It’s a tad early in Mitch McConnell’s Senate reign to be labeling him a laughingstock. And yet, this week, he did utter quite the priceless thigh-slapper.
It was a Senate floor comment about the economy. Remember how, for six years, Republicans blamed the sour eco-stats on President Obama? How they coined the term “Obama’s economy” as a pejorative? How they kept saying that his (alleged) socialism was ruining the free enterprise system – to the point where Michael Boskin, a former Bush economic adviser, declared in The Wall Street Journal that “Obama’s radicalism is killing the Dow” and triggering “long-term economic stagnation”?
Well. Those catechisms have become very inconvenient, now that the Dow is hitting record highs and the jobless rate has dropped and business investment is seriously bullish and the selfsame Wall Street Journal says “the U.S. economy is among the world’s best off as 2015 begins.”
Hence McConnell’s plight. Life was easy when the economy was sluggish; Republicans could simply say it was all Obama’s fault. But now that the economy is getting better and better, they surely don’t want to say that perhaps Obama deserves some credit. Nah. That would require the Republicans to show some class, and, at least with respect to this president, they don’t do class.
So, in a statement on Wednesday, this is what McDonnell did instead. His second sentence provided the punch line:
“After so many years of sluggish growth, we’re finally starting to see some economic data that can provide a glimmer of hope. The uptick appears to coincide with the biggest political change of the Obama Administration’s long tenure in Washington – the expectation of a new Republican Congress.”
There you have it, the revisionist mantra: If the economy is bad, Obama made it bad; if the economy is good, the Republicans made it good.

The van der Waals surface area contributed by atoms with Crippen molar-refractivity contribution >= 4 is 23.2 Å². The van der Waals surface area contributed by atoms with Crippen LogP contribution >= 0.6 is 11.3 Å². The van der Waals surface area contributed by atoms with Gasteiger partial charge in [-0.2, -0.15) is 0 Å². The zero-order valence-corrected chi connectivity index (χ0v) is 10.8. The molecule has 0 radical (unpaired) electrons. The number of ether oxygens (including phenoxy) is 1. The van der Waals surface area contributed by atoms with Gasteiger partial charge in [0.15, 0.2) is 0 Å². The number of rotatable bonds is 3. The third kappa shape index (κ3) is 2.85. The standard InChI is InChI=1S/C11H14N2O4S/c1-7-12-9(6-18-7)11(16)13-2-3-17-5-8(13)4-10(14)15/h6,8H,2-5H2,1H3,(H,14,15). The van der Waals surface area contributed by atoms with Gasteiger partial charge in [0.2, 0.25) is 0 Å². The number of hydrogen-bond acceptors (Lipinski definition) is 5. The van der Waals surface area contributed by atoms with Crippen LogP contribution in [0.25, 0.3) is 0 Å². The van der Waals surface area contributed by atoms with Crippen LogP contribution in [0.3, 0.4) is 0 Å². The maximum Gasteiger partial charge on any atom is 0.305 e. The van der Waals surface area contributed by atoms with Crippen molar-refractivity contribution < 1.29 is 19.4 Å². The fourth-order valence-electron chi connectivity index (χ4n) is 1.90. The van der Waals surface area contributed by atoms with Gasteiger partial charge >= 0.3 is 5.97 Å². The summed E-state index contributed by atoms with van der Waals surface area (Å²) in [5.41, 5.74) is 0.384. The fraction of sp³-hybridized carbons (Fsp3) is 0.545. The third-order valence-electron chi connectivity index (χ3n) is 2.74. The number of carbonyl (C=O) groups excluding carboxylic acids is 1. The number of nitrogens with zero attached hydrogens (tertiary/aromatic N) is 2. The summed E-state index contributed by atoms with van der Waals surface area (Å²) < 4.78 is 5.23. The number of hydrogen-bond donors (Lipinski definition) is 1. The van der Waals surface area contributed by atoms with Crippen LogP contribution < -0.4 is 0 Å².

That spin is downright Orwellian – considering the well-documented fact that the congressional GOP has done everything possible to impede Obama and slow economic growth. The GOP has repeatedly obstructed Obama’s infrastructure bills, which would’ve created roughly two million new construction jobs for the purpose of repairing our roads and bridges. The GOP shut down the government a year ago, costing the economy at least several billion dollars. The GOP successfully fought tooth and nail to scale down Obama’s economic stimulus program. The GOP’s threatened refusal to raise the debt ceiling in 2011 triggered the nation’s first-ever credit downgrade, and was denounced by noted economists as “an act of economic sabotage.” And so on.
Yet here’s McConnell, actually saying that the GOP deserves credit for the economic rebound – albeit with some rhetorical wiggle room (the bullish economy “appears to coincide” with the advent of a stronger Washington GOP), which is what my college economics professor used to call “a post hoc fallacy.” Otherwise known as the rooster claiming credit for the dawn.
Indeed, the funniest thing about McConnell’s statement is his core insinuation: that “the expectation of a new Republican Congress” has caused the economy to bounce back. That is a fascinating argument.
It’s widely known that consumer spending drives the economy; heck, even Fox Business says it is so. Therefore, what McConnell is essentially saying, in his twisted attempt to deny Obama any credit, is that consumers have dragged the economy out of its doldrums “in expectation of a new Republican Congress.”
Yeah, right. Let’s take bets on whether this kind of conversation took place in tens of millions of households in the summer and fall of 2014: “Hey, honey, let’s go wild at the mall today, because soon enough the Republicans are gonna control both chambers of Congress!”
Need I say more?